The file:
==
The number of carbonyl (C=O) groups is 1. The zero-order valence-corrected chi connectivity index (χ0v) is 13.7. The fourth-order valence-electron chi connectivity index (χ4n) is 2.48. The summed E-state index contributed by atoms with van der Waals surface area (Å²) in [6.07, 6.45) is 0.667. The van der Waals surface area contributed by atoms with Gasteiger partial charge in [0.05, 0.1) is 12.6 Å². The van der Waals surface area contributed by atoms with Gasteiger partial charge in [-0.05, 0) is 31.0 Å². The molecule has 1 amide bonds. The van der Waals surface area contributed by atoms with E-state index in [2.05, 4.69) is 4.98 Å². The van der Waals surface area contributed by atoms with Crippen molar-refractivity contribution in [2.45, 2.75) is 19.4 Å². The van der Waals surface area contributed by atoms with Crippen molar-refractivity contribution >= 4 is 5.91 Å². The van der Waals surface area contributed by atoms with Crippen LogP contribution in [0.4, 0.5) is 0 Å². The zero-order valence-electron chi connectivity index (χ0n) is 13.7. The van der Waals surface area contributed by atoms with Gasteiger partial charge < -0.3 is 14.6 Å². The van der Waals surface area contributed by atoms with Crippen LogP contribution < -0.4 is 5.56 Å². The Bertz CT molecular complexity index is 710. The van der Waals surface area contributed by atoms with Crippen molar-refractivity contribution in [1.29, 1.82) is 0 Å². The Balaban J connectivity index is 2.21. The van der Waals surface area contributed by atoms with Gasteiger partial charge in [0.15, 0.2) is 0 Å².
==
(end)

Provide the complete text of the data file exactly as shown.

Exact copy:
The number of carbonyl (C=O) groups is 1. The zero-order valence-corrected chi connectivity index (χ0v) is 13.7. The fourth-order valence-electron chi connectivity index (χ4n) is 2.48. The summed E-state index contributed by atoms with van der Waals surface area (Å²) in [6.07, 6.45) is 0.667. The van der Waals surface area contributed by atoms with Gasteiger partial charge in [0.05, 0.1) is 12.6 Å². The van der Waals surface area contributed by atoms with Gasteiger partial charge in [-0.05, 0) is 31.0 Å². The molecule has 1 amide bonds. The van der Waals surface area contributed by atoms with E-state index in [2.05, 4.69) is 4.98 Å². The van der Waals surface area contributed by atoms with Crippen molar-refractivity contribution in [2.45, 2.75) is 19.4 Å². The van der Waals surface area contributed by atoms with Crippen molar-refractivity contribution >= 4 is 5.91 Å². The van der Waals surface area contributed by atoms with Crippen LogP contribution in [0.4, 0.5) is 0 Å². The zero-order valence-electron chi connectivity index (χ0n) is 13.7. The van der Waals surface area contributed by atoms with Gasteiger partial charge < -0.3 is 14.6 Å². The van der Waals surface area contributed by atoms with Crippen LogP contribution < -0.4 is 5.56 Å². The Bertz CT molecular complexity index is 710. The van der Waals surface area contributed by atoms with Crippen molar-refractivity contribution in [1.29, 1.82) is 0 Å². The Balaban J connectivity index is 2.21. The van der Waals surface area contributed by atoms with Gasteiger partial charge in [0.15, 0.2) is 0 Å².